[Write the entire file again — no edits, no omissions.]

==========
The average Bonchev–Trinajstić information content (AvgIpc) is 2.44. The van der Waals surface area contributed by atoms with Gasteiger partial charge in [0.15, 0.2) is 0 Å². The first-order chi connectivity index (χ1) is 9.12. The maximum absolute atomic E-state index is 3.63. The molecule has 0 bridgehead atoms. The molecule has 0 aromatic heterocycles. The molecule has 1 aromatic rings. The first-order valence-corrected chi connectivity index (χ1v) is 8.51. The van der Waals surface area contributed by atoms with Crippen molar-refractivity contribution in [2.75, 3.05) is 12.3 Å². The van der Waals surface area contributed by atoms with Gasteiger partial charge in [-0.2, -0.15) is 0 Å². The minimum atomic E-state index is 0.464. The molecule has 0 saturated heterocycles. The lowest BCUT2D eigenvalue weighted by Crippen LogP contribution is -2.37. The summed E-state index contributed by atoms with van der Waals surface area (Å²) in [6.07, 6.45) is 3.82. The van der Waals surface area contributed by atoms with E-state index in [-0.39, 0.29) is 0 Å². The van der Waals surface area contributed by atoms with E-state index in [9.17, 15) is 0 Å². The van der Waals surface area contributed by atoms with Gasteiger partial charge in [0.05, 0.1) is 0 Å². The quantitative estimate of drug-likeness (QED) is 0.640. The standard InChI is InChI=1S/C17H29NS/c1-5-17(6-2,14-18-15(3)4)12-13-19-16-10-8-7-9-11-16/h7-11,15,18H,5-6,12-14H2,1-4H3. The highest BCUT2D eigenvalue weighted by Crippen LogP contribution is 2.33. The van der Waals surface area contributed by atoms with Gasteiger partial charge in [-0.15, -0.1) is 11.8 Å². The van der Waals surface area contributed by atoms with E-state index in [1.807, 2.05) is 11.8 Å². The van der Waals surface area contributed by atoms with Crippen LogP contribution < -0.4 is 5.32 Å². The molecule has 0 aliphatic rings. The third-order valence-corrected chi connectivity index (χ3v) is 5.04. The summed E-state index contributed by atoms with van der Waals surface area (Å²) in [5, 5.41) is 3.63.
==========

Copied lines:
The average Bonchev–Trinajstić information content (AvgIpc) is 2.44. The van der Waals surface area contributed by atoms with Gasteiger partial charge in [0.15, 0.2) is 0 Å². The first-order chi connectivity index (χ1) is 9.12. The maximum absolute atomic E-state index is 3.63. The molecule has 0 bridgehead atoms. The molecule has 0 aromatic heterocycles. The molecule has 1 aromatic rings. The first-order valence-corrected chi connectivity index (χ1v) is 8.51. The van der Waals surface area contributed by atoms with Crippen molar-refractivity contribution in [2.75, 3.05) is 12.3 Å². The van der Waals surface area contributed by atoms with Gasteiger partial charge in [-0.2, -0.15) is 0 Å². The minimum atomic E-state index is 0.464. The molecule has 0 saturated heterocycles. The lowest BCUT2D eigenvalue weighted by Crippen LogP contribution is -2.37. The summed E-state index contributed by atoms with van der Waals surface area (Å²) in [6.07, 6.45) is 3.82. The van der Waals surface area contributed by atoms with E-state index in [-0.39, 0.29) is 0 Å². The van der Waals surface area contributed by atoms with E-state index in [9.17, 15) is 0 Å². The van der Waals surface area contributed by atoms with Gasteiger partial charge in [0.05, 0.1) is 0 Å². The quantitative estimate of drug-likeness (QED) is 0.640. The standard InChI is InChI=1S/C17H29NS/c1-5-17(6-2,14-18-15(3)4)12-13-19-16-10-8-7-9-11-16/h7-11,15,18H,5-6,12-14H2,1-4H3. The highest BCUT2D eigenvalue weighted by Crippen LogP contribution is 2.33. The van der Waals surface area contributed by atoms with Gasteiger partial charge in [-0.15, -0.1) is 11.8 Å². The van der Waals surface area contributed by atoms with E-state index in [1.807, 2.05) is 11.8 Å². The van der Waals surface area contributed by atoms with Crippen LogP contribution < -0.4 is 5.32 Å². The molecule has 0 aliphatic rings. The third-order valence-corrected chi connectivity index (χ3v) is 5.04. The summed E-state index contributed by atoms with van der Waals surface area (Å²) in [5, 5.41) is 3.63.